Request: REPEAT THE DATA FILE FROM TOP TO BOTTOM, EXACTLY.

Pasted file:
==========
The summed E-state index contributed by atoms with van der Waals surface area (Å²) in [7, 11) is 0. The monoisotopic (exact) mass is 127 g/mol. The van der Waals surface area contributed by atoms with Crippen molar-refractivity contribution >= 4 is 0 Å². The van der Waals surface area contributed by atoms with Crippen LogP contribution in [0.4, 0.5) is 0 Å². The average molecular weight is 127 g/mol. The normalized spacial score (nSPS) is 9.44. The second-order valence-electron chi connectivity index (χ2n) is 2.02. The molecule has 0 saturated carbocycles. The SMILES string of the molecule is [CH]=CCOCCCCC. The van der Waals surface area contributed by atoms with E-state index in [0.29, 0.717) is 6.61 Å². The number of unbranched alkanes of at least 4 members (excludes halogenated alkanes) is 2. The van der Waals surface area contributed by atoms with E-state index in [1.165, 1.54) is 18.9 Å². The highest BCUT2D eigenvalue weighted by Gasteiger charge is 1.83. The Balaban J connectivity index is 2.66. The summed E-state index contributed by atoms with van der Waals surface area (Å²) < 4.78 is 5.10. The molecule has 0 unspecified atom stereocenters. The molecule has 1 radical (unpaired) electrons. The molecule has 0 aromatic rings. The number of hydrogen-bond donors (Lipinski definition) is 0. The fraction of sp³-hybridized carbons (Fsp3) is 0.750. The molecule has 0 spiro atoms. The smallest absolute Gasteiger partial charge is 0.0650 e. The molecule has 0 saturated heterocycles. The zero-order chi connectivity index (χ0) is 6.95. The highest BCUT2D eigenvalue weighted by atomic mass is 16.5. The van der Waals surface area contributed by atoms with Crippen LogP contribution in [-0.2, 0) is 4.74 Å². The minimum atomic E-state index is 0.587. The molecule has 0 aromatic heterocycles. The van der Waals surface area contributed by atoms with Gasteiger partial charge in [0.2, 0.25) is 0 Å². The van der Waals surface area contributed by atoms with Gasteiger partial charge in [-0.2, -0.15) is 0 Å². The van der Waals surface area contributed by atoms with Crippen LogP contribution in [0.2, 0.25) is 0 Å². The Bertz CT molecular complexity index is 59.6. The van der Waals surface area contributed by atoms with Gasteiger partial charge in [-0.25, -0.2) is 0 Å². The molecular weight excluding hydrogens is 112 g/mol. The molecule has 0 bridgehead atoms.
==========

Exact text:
The summed E-state index contributed by atoms with van der Waals surface area (Å²) in [7, 11) is 0. The monoisotopic (exact) mass is 127 g/mol. The van der Waals surface area contributed by atoms with Crippen molar-refractivity contribution >= 4 is 0 Å². The van der Waals surface area contributed by atoms with Crippen LogP contribution in [0.4, 0.5) is 0 Å². The average molecular weight is 127 g/mol. The normalized spacial score (nSPS) is 9.44. The second-order valence-electron chi connectivity index (χ2n) is 2.02. The molecule has 0 saturated carbocycles. The SMILES string of the molecule is [CH]=CCOCCCCC. The van der Waals surface area contributed by atoms with E-state index in [0.29, 0.717) is 6.61 Å². The number of unbranched alkanes of at least 4 members (excludes halogenated alkanes) is 2. The van der Waals surface area contributed by atoms with E-state index in [1.165, 1.54) is 18.9 Å². The highest BCUT2D eigenvalue weighted by Gasteiger charge is 1.83. The Balaban J connectivity index is 2.66. The summed E-state index contributed by atoms with van der Waals surface area (Å²) < 4.78 is 5.10. The molecule has 0 unspecified atom stereocenters. The molecule has 1 radical (unpaired) electrons. The molecule has 0 aromatic rings. The number of hydrogen-bond donors (Lipinski definition) is 0. The fraction of sp³-hybridized carbons (Fsp3) is 0.750. The molecule has 0 spiro atoms. The smallest absolute Gasteiger partial charge is 0.0650 e. The molecule has 0 saturated heterocycles. The zero-order chi connectivity index (χ0) is 6.95. The highest BCUT2D eigenvalue weighted by atomic mass is 16.5. The van der Waals surface area contributed by atoms with Crippen LogP contribution in [-0.2, 0) is 4.74 Å². The minimum atomic E-state index is 0.587. The molecule has 0 aromatic heterocycles. The van der Waals surface area contributed by atoms with Gasteiger partial charge in [0.2, 0.25) is 0 Å². The van der Waals surface area contributed by atoms with Gasteiger partial charge in [-0.2, -0.15) is 0 Å². The van der Waals surface area contributed by atoms with Crippen LogP contribution in [0.2, 0.25) is 0 Å². The Bertz CT molecular complexity index is 59.6. The van der Waals surface area contributed by atoms with Gasteiger partial charge in [-0.25, -0.2) is 0 Å². The molecular weight excluding hydrogens is 112 g/mol. The molecule has 0 bridgehead atoms.